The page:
THE NEIGHBOURHOOD HOTEL REDEFINED
Occupying the former headquarters for Oslo Lysverker – the city’s electrical company – the opening of Sommerro in summer 2022 marks the rebirth of a 1930s landmark in one of Oslo’s loveliest neighbourhoods. The latest venture from Nordic Hotels & Resorts, Oslo’s first neighbourhood hotel is a gamechanger. Redefining the hospitality industry, with a strong focus on culture-hungry locals, Sommerro will stand as a community in its own right, an open house with a hub of restaurants and bars, plans for a library and a small private cinema, and the city’s first rooftop pool, sauna and terrace – a year-round destination with sweeping views over the Norwegian capital.
Perched on Solli Plass in Oslo’s elegant Frogner neighbourhood, a short stride or a tram ride away from the city centre, Sommerro’s original design is the work of prolific Norwegian architects Andreas Bjercke and Georg Eliassen, creators of some of Oslo’s most recognisable buildings such as the neo-baroque headquarters for the former cruise ship company Norwegian America Line. Owing to a sporadic construction period spanning about 13 years from 1917, the monumental building is a fusion of neoclassical aesthetics, unfussy functionalist features, and a layer of glamorous art deco details. As such, the sobriety of the hand-hammered bare brick façade has been boosted by subtle embellishments like the bas-reliefs, by sculptor Asbjørg Borgfelt, carved into the stone pillars at the entrance, art deco elements – from the lighting to the decorative terrazzo and wrought iron staircase – and rich details by the celebrated Norwegian artist, Per Krohg. These include the expressive mural in the main hall, a ceiling fresco in the former canteen, and the iconic mosaic feature wall in the basement public bath and swimming hall.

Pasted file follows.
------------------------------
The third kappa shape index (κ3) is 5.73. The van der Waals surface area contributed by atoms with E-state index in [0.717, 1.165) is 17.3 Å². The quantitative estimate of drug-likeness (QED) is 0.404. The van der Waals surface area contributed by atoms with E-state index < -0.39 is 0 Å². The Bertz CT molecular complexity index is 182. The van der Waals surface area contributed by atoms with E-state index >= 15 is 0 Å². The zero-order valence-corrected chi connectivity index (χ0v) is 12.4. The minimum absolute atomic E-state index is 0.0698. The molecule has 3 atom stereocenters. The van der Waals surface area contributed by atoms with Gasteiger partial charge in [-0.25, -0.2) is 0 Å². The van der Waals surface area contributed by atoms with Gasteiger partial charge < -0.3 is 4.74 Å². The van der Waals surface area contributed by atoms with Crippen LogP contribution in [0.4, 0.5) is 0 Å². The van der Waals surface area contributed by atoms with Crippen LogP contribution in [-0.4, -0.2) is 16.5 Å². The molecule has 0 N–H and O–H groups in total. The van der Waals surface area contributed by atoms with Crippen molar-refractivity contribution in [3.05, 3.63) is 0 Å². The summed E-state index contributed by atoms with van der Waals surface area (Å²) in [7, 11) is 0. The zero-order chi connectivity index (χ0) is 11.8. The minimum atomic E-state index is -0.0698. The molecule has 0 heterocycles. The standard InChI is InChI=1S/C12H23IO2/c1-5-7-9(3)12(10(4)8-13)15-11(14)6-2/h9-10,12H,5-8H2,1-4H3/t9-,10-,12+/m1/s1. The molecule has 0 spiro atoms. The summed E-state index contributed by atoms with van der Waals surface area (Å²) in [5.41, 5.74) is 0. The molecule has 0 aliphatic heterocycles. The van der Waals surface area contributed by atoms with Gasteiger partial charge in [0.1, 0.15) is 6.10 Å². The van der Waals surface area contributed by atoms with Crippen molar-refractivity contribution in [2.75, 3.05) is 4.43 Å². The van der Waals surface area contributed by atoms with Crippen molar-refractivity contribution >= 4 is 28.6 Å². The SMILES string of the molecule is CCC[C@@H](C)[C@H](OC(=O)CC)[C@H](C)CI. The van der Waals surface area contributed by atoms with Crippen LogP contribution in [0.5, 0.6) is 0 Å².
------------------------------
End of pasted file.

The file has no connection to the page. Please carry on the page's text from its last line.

A NEW ERA
Now, across the 246-rooms – including an accompanying villa with 15 rooms and suites – 56 hotel-branded apartments, and a clutch of buzzing public spaces, these original features have been meticulously restored, expanded and developed by local firm LPO Architects and New York and London-based studio GRECODECO. The result is a rich, romantically immersive and timeless interior, which takes its cues from Norwegian vernacular aesthetics and history.
Ranging from the snug 19 sq. m Loft Rooms to the sprawling 150sq. m of the Heritage Suites, each of the guestrooms draws inspiration from a variety of influences including the dreamy, folkloric pieces from eminent Norwegian artist, Gerhard Munthe, the impressive artwork inside Oslo Radhus (City Hall), Norwegian furniture design from the early 1900s, intricate Scandinavian art deco details and, of course, the work of the architects, Bjercke & Eliassen.
The result is luxurious and opulent with a hint of whimsy and strong attention to detail. Bespoke art deco oak parquet flooring, ash wood details, custom-designed furniture and monochromatic colour schemes – inspired by particular Munthe paintings – form the basis for sumptuous details. These include functionalist or art deco-inspired lighting and chandeliers, richly patterned hand-knotted rugs, polished birch inlaid furnishings, tactile textures and fabrics with figurative motifs, indulgent marble or custom-tiled bathrooms and – as with all Nordic Hotels & Resorts properties – original artwork curated by Sune Nordgren.
“We are excited to bring one of Oslo’s most iconic buildings back to life. We wanted to create a hotel that will bridge the concepts of hospitality and design.”
Originally created to give back to the local community, this art deco gem with its Per Krohg mosaic mural is one of the few public baths left in the country and has now been restored as part of the beauty and wellness centre to include a sprawling 400sqm gym and 16 treatment rooms and hammams.
Find out more about the hotel here.